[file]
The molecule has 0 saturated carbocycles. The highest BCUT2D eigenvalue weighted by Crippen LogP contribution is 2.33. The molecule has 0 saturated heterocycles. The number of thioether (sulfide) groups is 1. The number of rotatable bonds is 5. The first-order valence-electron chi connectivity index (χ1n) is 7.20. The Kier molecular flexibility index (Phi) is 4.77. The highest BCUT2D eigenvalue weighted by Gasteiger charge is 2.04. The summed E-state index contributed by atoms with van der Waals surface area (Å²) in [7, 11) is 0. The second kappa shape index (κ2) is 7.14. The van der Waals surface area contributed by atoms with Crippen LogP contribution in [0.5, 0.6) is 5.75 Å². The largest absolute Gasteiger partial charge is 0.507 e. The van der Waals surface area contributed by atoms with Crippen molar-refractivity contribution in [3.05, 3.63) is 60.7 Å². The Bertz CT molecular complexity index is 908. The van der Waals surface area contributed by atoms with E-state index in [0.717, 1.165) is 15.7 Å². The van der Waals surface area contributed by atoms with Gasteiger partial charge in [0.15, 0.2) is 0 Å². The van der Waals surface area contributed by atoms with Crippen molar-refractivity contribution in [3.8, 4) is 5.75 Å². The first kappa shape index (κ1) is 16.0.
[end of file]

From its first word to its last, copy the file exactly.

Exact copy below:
The molecule has 0 saturated carbocycles. The highest BCUT2D eigenvalue weighted by Crippen LogP contribution is 2.33. The molecule has 0 saturated heterocycles. The number of thioether (sulfide) groups is 1. The number of rotatable bonds is 5. The first-order valence-electron chi connectivity index (χ1n) is 7.20. The Kier molecular flexibility index (Phi) is 4.77. The highest BCUT2D eigenvalue weighted by Gasteiger charge is 2.04. The summed E-state index contributed by atoms with van der Waals surface area (Å²) in [7, 11) is 0. The second kappa shape index (κ2) is 7.14. The van der Waals surface area contributed by atoms with Crippen LogP contribution in [0.5, 0.6) is 5.75 Å². The largest absolute Gasteiger partial charge is 0.507 e. The van der Waals surface area contributed by atoms with Crippen molar-refractivity contribution in [3.05, 3.63) is 60.7 Å². The Bertz CT molecular complexity index is 908. The van der Waals surface area contributed by atoms with E-state index in [0.717, 1.165) is 15.7 Å². The van der Waals surface area contributed by atoms with Gasteiger partial charge in [0.15, 0.2) is 0 Å². The van der Waals surface area contributed by atoms with Crippen molar-refractivity contribution in [3.8, 4) is 5.75 Å². The first kappa shape index (κ1) is 16.0.